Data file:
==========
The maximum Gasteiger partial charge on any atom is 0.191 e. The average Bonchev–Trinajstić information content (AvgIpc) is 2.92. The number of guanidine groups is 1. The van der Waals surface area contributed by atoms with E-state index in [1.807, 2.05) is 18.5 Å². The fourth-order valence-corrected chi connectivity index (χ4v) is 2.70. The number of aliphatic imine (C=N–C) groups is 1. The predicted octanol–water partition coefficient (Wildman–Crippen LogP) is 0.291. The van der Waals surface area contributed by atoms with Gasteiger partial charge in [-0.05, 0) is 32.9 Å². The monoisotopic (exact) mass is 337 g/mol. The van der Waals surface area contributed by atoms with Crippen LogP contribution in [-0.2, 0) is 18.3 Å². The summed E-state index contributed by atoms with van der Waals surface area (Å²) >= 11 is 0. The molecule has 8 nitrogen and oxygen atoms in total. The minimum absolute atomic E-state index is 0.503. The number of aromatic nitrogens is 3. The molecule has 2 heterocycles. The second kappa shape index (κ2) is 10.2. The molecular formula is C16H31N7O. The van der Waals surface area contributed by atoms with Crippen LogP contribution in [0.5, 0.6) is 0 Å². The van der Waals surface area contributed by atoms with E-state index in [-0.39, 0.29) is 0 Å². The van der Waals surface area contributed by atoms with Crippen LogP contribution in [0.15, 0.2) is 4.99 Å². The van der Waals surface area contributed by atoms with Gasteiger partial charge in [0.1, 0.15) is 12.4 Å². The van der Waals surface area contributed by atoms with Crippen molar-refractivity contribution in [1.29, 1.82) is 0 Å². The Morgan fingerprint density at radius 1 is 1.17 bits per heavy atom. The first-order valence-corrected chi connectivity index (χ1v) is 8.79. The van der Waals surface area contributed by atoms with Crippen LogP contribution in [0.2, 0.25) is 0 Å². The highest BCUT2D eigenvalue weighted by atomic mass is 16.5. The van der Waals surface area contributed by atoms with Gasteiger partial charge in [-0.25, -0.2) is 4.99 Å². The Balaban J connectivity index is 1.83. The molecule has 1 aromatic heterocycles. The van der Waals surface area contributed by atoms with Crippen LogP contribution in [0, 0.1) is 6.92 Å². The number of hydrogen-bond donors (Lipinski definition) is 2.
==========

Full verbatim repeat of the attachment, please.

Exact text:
The maximum Gasteiger partial charge on any atom is 0.191 e. The average Bonchev–Trinajstić information content (AvgIpc) is 2.92. The number of guanidine groups is 1. The van der Waals surface area contributed by atoms with E-state index in [1.807, 2.05) is 18.5 Å². The fourth-order valence-corrected chi connectivity index (χ4v) is 2.70. The number of aliphatic imine (C=N–C) groups is 1. The predicted octanol–water partition coefficient (Wildman–Crippen LogP) is 0.291. The van der Waals surface area contributed by atoms with Gasteiger partial charge in [-0.05, 0) is 32.9 Å². The monoisotopic (exact) mass is 337 g/mol. The van der Waals surface area contributed by atoms with Crippen LogP contribution in [-0.2, 0) is 18.3 Å². The summed E-state index contributed by atoms with van der Waals surface area (Å²) >= 11 is 0. The molecule has 8 nitrogen and oxygen atoms in total. The minimum absolute atomic E-state index is 0.503. The number of aromatic nitrogens is 3. The molecule has 2 heterocycles. The second kappa shape index (κ2) is 10.2. The molecular formula is C16H31N7O. The van der Waals surface area contributed by atoms with Crippen LogP contribution in [0.5, 0.6) is 0 Å². The van der Waals surface area contributed by atoms with E-state index in [-0.39, 0.29) is 0 Å². The van der Waals surface area contributed by atoms with Crippen LogP contribution in [0.15, 0.2) is 4.99 Å². The van der Waals surface area contributed by atoms with Gasteiger partial charge in [0.1, 0.15) is 12.4 Å². The van der Waals surface area contributed by atoms with Crippen molar-refractivity contribution in [1.29, 1.82) is 0 Å². The Morgan fingerprint density at radius 1 is 1.17 bits per heavy atom. The first-order valence-corrected chi connectivity index (χ1v) is 8.79. The van der Waals surface area contributed by atoms with Crippen LogP contribution in [0.2, 0.25) is 0 Å². The highest BCUT2D eigenvalue weighted by atomic mass is 16.5. The van der Waals surface area contributed by atoms with Gasteiger partial charge in [-0.25, -0.2) is 4.99 Å². The Balaban J connectivity index is 1.83. The molecule has 1 aromatic heterocycles. The van der Waals surface area contributed by atoms with Crippen LogP contribution in [0, 0.1) is 6.92 Å². The number of hydrogen-bond donors (Lipinski definition) is 2.